Uninsured Motorists - The Answers to Six Important Questions About Your Automobile Insurance Policy
The Answers to Six Important Questions About Your Automobile Insurance Policy
Approximately one out of every three drivers on California Roads today is uninsured or inadequately insured. These "uninsured motorists" typically drive the most unreliable and unsafe cars, and are the least careful drivers. Nearly one out of every two-car accidents is caused by an uninsured or inadequately insured driver.
What can you do to protect yourself financially from them?
WHAT IS UNINSURED MOTORIST COVERAGE?
Uninsured (including underinsured) motorist coverage is a part of almost every automobile policy sold in California. Your uninsured motorist coverage is designed to compensate you for a loss which you sustain, and which is caused by a driver who is uninsured, or inadequately insured.
Your insurance company is required by law to include uninsured motorist coverage as part of every automobile policy written, unless you specifically decline it, in writing. Coverage is usually designated on the face page of your automobile insurance policy by the letter or letters "U" or "UM".
WHO IS INSURED BY MY UNINSURED MOTORIST POLICY?
When you purchase uninsured motorist coverage as part of a policy, it affords coverage for you and all members of your family who reside in your household with you. It would also include any minor children of yours who do not reside with you or your children who are away at college.
You do not have to be an automobile driver or passenger in order to be eligible for benefits. Your automobile UM policy applies even if you were a pedestrian, bicyclist, motorcyclist, or bystander, so long as the motorist who caused your injuries was uninsured or underinsured.
Your uninsured motorist coverage also applies for the benefit of other passengers in your car or other people driving your car with your permission, and who are injured by an uninsured or underinsured driver.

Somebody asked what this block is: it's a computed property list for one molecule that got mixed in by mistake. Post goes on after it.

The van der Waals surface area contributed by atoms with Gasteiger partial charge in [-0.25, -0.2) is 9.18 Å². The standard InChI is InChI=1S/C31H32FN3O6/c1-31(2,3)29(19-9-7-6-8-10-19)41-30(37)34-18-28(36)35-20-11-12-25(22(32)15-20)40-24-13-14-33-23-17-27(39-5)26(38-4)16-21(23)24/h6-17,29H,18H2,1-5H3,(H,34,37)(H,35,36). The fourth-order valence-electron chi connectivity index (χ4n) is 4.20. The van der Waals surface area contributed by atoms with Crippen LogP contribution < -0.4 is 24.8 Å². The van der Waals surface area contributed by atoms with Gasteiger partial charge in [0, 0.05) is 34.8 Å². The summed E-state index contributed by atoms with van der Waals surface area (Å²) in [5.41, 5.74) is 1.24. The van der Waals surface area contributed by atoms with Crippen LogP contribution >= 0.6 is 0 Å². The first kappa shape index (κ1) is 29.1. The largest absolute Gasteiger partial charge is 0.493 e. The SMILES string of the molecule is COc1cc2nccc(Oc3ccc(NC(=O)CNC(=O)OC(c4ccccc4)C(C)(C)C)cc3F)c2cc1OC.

WHEN DOES AN UNINSURED MOTORIST POLICY APPLY?
Uninsured motorist vehicle coverage comes into play whenever anyone who is insured is injured by a driver who is uninsured or underinsured (does not have enough insurance to pay for the damages caused). As regards a claim for injuries, an uninsured driver includes a hit-and-run driver, so long as there is some actual contact from the hit-and-run driver's vehicle. (Note: However, an unidentified hit-and -run driver is not considered an "uninsured motorist" for the purpose of damage to your car.")
Underinsured motorist coverage only applies if the other driver's liability limits are lower than your uninsured coverage limits. Thus, if the driver who causes the accident has a liability policy of $30,000.00 per person, you are not entitled to any uninsured or underinsured motorist benefits if your uninsured motorist coverage is for $30,000.00 per person/$60,000.00 aggregate. If, however, you have uninsured motorist coverage of $100,000.00 per person/$300,000.00 aggregate, you could receive up to the $70,000.00 difference from your own company for an injury to one person, and up to $240,000.00 additional insurance from your own company if there were injuries to three or more of your family members, or passengers in your car.
WHAT LOSSES ARE COVERED?
Uninsured motorist coverage is intended to compensate you for both your financial and your non-financial losses which you sustain, and for which you have a legal claim as a result of the negligence of an uninsured, underinsured, or hit-and-run driver. Your financial losses would include any medical expenses which you reasonably required as a result of such an incident, any loss of income or earnings, any diminution in your ability to earn money in the future, or any assorted out-of-pocket expenses such as household and related help and assistance.